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John Chamberlain (1927-2011)


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“I found that “abstract expression” is really the only [term] you need.  Because it’s all abstract, it doesn’t matter if its realism, it’s still abstract, and it’s the guy’s expression.  It doesn’t matter who it is, the person’s expressing himself.  So it’s all [art] abstract expression.” *

Born in 1927 in Rochester Indiana, John Chamberlain was raised in Chicago, where he attended the Art Institute from 1951 to 1952, after having served in the US Navy during the Second World War. From 1955 to 1956, Chamberlain attended Black Mountain College near Asheville, North Carolina, where he met poets Charles Olsen, Robert Creely, and Robert Duncan, all of whom taught at the college. Olsen, Creely, and Duncan each had an important influence on Chamberlain; what they did with everyday words, he sought to do with ordinary scraps of metal—arrange the familiar and unspectacular into challenging new configurations that embraced abstraction and defied narrative coherence. In 1956, Chamberlain moved to New York, and the following year, he created Shortstop, the first of his sculptures to use the discarded parts of automobiles. In the 1950s, many artists had begun to translate the monumental scale of abstract expressionist painting into sculpture, but Chamberlain added the element of color, using brightly painted scrap metal from the discarded bodies of cars to create voluminous works that exploited sculpture’s three-dimensionality. As Lynne Cooke notes, Chamberlain’s gestural abstraction and his embrace of the accidental and the spontaneous made his work consistent with abstract expressionism, but to viewers who focused more on his choice of materials “crushed automobile parts in sweet, hard colors redolent of Detroit cars of the 1950s—it was more appropriately aligned with the contemporary work of many Pop [sic] artists.”†

Chamberlain had originally turned to scrap metal as a medium out of economic need. Using the discarded metal parts of cabinets, benches, and other objects, he created complex sculptures of interlocking parts that held together almost organically, requiring only spot welding to ensure stability during transport. In the late 1960s, he abandoned scrap metal and began experimenting with other materials: galvanized steel, urethane foam, mineral-coated Plexiglas, and aluminum foil. But in the mid-1970s, he went back to using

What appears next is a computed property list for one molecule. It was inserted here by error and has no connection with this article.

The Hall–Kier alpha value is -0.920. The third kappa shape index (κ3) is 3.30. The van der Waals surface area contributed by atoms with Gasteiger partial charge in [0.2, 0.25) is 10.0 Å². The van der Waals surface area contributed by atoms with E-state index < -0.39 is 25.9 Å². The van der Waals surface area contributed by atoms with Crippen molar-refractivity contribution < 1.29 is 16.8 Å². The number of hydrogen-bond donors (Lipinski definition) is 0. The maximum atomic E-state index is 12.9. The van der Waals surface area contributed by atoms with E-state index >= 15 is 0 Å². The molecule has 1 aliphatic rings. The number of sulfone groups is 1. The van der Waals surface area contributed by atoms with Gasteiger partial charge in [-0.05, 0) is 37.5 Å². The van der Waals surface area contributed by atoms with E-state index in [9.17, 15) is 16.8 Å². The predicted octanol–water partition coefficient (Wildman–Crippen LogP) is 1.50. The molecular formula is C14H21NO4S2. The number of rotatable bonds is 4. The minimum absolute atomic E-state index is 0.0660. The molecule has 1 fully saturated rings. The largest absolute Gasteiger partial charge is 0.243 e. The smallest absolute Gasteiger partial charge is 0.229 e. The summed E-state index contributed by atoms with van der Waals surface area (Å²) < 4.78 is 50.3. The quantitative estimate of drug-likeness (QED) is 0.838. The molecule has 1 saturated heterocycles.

scrap metal, this time focusing exclusively on car parts. He also established boundaries for himself as a way to stimulate creative thinking; often Chamberlain would limit himself to specific parts (for example, fenders, bumpers, chassis) for a given period of time. In the 1980s, the scale of his work increased dramatically, aided in part by the greater studio space available once he moved to Sarasota, Florida. His work also became more geometric in form, less organic.‡

Chamberlain has continued to develop as an artist throughout his impressive career. He has been honored with numerous exhibitions and awards. In 1961, his work was exhibited at the São Paulo Bienal and in The Art of Assemblage at the Museum of Modern Art, New York. In 1964, he was included in the Venice Biennale, and two years later, he received a fellowship from the John Simon Guggenheim Memorial Foundation.  By 1971, Chamberlain was established enough for a mid-career retrospective at the Guggenheim Museum, New York. His work was included in the Whitney Biennial in 1973, and in 1977, he won another Guggenheim fellowship. In 1990, he was elected as a member of the American Academy of Arts and Letters; in 1993, the International Sculpture Center in Washington, DC gave him a lifetime achievement award; and in 1997, he was presented with an award from the National Arts Club in New York.

* John Chamberlain Interview by Arne Glimcher, (accessed July 2009).

† Lynne Cooke, “John Chamberlain,” Dia Center, (accessed July 2009).

‡ Cooke.